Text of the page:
Colour of Bow Ties and Cumber Buttons

posted 3 years ago in Grooms/men
Post # 2
Member
3713 posts
Sugar bee

Back in the 70s the guys wore pastel color tuxes, sometimes to match the color of the gals they were paired up with in the bridal party, or went to the prom with. I wore light blue, to my junior prom (1973), and so did my date. I hope I burned those photos – lol!

daughter 1 – bridesmaids eggplant – grooms wore eggplant vests, bowties, and pocketsquares. groom and ringbearer had black vest and bowtie and white pocketsquares. all had white shirts.

daughter 2 – bridesmaids in gold. groom and ringbearer wearing gold vests. groomsmen wearing black vests. All men wearing gold bowties and pocketsquares. all white shirts. Dessy group gowns and accesories purchased.

Post # 3
Member
42546 posts
Honey Beekeeper
  • Wedding: November 1999

SunnySunnybee:  First, are the men wearing tuxedos? If the men are wearing tuxedos, they look best worn with a vest or cummerbund that matches the tux. Colored vests can look sort of 80’s prom-ish.

You can bring in the wedding colors with the tie and boutonniere.

Post # 5
Member
80 posts
Worker bee
  • Wedding: April 2014

I absolutely loathe seeing vests/cummerbunds in a color that matches the bridesmaids. I think it looks tacky and like high school prom. Sorry, this is just a pet peeve of mine! My preference is for the guys to have their vests/cummerbunds match the tux and for the pop of color to come in the tie and/or pocket square. 

So I would ask your BF if he’d be willing to compromise and wear just a pink pocket square. Good luck!

Post # 6
Member
1298 posts
Bumble bee
  • Wedding: November 2012

what about a gray or silver cummerbund and tie? That would complement the pink well without being matchy matchy. 

Post # 7
Member
42546 posts
Honey Beekeeper
  • Wedding: November 1999

SunnySunnybee:  The burgundy will be fine. You are right, burgundy is in the same color family.

Post # 8
Member
3249 posts
Sugar bee
  • Wedding: August 2013

SunnySunnybee:  The purpose of the cummerbund, or vest, is to cover the waistband of the pants, and the working parts of the shirt.  An evening formal shirt, which is worn with a tuxedo, is designed with a decorated bib, which is a rectangular, or sometimes u shaped, piece of fabric sewn onto the front of he shirt.  This decorates the shirt for a formal occasion, as well as the diuble layer creating a pristine, stark white, avoiding any translucence in the shirt front.  A white v shape of shirt, dramatically contrasts the black jacket, framed by the silk faced lapels of he jacket, drawing the eye up to the face, which is dramatically underlined by the bow tie.  because the jacket can splay open below its buttoning point, especially when one puts his hands in his pockets, a white triangle of shirt can be shown below the button, immediately drawing the eye to the navel, and crotch.  For this reason, a waist covering, which is either a low cut waistcoat/vest, which is totally hidden wgen the jacket is closed, is worn to cover the bottom of the shirt, and the waistband of the pants. This covers the working parts of the shirt and pants, which are incongruous with formal attire, and also maintains the unbroken line of black, that gives a man height, athleticism, and elegance, in evening lighting conditions.  For this reason, black is the traditional, most correct, and best choice.  Classic alternatives are more suited to less formal occasions, but they are very dark, rich, and as close to black as possible.  Very dark burgundy/maroon, green, and plum, are the most traditional choices for going away from black, and are best as cummerbunds.  A properly cut formal vest in these colours would have to be custom made, or, maybe, found vintage.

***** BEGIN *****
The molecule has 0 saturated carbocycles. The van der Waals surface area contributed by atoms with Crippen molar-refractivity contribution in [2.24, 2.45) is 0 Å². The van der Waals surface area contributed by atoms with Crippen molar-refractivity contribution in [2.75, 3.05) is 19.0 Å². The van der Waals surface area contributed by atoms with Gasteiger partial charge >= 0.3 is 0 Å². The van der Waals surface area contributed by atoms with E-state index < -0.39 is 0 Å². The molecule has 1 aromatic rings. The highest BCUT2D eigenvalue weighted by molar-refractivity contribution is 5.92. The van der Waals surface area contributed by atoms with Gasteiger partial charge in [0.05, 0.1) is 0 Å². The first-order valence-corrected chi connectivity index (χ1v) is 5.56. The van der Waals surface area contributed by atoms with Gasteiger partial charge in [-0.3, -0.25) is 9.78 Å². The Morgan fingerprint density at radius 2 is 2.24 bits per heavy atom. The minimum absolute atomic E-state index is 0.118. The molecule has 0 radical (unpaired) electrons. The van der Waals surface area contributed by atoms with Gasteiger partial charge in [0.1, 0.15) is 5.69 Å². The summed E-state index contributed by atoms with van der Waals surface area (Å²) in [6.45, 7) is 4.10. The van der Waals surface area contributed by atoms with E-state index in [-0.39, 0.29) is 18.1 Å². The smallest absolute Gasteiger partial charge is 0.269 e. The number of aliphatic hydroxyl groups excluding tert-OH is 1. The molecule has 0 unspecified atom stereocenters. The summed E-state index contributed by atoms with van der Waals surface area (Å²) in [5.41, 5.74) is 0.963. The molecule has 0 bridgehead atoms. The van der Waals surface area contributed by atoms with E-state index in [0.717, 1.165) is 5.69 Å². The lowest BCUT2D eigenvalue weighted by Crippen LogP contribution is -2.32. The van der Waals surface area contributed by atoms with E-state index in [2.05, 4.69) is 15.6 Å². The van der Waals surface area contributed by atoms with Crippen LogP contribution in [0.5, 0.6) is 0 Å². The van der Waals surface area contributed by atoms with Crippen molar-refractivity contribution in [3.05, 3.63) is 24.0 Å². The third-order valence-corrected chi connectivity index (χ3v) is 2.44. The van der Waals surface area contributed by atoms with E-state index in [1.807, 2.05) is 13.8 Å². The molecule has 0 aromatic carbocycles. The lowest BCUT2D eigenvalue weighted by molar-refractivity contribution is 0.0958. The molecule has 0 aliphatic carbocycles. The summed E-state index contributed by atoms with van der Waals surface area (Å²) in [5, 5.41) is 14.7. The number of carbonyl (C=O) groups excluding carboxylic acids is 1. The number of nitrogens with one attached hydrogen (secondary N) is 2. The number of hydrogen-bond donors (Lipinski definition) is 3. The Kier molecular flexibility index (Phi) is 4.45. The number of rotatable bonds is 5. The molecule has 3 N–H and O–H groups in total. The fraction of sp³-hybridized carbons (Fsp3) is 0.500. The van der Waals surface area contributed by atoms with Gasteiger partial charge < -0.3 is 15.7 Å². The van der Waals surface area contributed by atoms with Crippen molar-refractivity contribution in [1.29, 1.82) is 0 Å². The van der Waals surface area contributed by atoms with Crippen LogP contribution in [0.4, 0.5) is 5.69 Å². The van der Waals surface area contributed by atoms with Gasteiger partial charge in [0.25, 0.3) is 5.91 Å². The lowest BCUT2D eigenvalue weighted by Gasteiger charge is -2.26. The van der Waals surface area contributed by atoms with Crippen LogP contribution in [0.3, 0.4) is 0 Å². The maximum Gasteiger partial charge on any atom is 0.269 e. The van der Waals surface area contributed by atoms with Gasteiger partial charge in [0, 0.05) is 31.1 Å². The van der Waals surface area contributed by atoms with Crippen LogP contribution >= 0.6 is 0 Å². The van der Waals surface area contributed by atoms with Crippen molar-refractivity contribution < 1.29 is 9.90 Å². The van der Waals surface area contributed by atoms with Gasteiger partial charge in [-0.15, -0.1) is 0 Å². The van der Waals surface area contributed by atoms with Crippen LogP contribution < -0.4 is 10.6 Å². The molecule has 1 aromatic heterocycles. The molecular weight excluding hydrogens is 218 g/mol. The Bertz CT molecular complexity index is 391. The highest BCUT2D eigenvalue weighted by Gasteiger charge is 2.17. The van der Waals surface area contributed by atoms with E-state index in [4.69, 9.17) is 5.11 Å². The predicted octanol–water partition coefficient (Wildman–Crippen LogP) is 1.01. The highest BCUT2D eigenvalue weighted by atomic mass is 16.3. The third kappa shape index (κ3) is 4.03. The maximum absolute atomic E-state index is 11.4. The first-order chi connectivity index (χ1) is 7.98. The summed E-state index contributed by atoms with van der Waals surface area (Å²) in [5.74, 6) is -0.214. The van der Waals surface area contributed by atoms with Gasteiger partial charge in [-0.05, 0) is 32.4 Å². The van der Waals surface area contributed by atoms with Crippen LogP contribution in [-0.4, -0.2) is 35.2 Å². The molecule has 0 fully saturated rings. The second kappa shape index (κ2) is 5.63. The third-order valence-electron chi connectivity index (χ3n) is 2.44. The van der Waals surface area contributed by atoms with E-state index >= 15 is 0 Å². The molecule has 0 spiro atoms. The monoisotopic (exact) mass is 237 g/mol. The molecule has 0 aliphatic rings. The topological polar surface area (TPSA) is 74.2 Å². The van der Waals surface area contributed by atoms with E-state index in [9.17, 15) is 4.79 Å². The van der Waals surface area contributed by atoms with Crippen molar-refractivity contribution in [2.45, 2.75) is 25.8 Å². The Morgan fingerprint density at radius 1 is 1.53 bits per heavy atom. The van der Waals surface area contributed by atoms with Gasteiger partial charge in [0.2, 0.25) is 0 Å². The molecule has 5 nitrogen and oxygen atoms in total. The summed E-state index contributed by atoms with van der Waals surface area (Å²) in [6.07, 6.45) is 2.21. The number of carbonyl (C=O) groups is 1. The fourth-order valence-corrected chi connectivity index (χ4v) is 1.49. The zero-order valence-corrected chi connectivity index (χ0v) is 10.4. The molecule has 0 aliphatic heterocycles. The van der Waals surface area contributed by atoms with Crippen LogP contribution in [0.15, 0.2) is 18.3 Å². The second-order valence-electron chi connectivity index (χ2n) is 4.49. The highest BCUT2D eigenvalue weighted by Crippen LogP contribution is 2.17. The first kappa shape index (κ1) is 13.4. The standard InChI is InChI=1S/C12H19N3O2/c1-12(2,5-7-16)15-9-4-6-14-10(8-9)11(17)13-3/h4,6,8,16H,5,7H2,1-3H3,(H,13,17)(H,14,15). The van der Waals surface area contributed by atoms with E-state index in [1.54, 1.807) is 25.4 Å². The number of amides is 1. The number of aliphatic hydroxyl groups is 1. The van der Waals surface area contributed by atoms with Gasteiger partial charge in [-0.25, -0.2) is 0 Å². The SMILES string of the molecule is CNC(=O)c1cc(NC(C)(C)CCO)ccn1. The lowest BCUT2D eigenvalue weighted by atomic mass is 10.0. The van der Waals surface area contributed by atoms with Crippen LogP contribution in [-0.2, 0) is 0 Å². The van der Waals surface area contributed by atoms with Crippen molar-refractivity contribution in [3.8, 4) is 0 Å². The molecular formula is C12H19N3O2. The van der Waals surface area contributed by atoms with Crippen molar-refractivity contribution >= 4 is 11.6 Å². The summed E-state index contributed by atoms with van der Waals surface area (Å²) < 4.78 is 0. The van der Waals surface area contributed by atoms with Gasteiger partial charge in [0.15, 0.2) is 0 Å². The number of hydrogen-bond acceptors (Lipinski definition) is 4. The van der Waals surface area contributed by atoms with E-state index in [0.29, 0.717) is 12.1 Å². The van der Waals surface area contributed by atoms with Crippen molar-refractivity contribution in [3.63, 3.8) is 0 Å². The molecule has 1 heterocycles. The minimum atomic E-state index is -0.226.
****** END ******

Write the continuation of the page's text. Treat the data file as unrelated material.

I would stick with black, self tie bow ties (look better, not hard to learn to tie, and you can buy them for $15 from http://www.thetiebar.com)

Before ordering, I would read http://www.theblacktieguide.com .  You may choose not to follow the traditions, but this way you will be making a conscious choice that you want to, because of what you like best.

 

Post # 9
Member
5017 posts
Bee Keeper
  • Wedding: June 2014

SunnySunnybee:  I am totally against the whole matchy matchy thing! FI was in a wedding last year that had the groomsmen wear black tuxes with black matching vests. The only thing color about them that matched the ladies was their bouttineire (that’s totally spelled wrong…)! 

My color is coral (pinky orange). Luckily, our tux shop (well actually theyre renting suits…) had these paisley ties that have just a touch of coral in them mixed with white. I was against them wearing totally coral ties because I think it looks weird! Their vests (3 piece suit) are going to be the same charcoal gray fabric that the suit is made out of. FI’s tie is going to be ivory paisley. No matchy matchy for me! I think it looks WAY better without it, personally. 

Post # 10
Member
3249 posts
Sugar bee
  • Wedding: August 2013

weatherbug:  yep.  Vests with any kind of suit (suit meaning multiple garments of the same cloth) should pretty much always be the same fabric as the jacket and pants.  Odd vests with suits are very difficult to do well.  

  • This reply was modified 2 years, 9 months ago by  Duncan.
Post # 11
Member
2368 posts
Buzzing bee
  • Wedding: June 2014

Our colors are coral and green, accented with gray/silver. So my bridesmaids are wearing coral dresses and silver shoes. The guys are wearing charcoal suits with green ties and coral pocket squares. So there’s a bit of reference to the coral, without being too much. You could always reference the pastels and pinks with the boutonnieres. That way it’s not matchy matchy.

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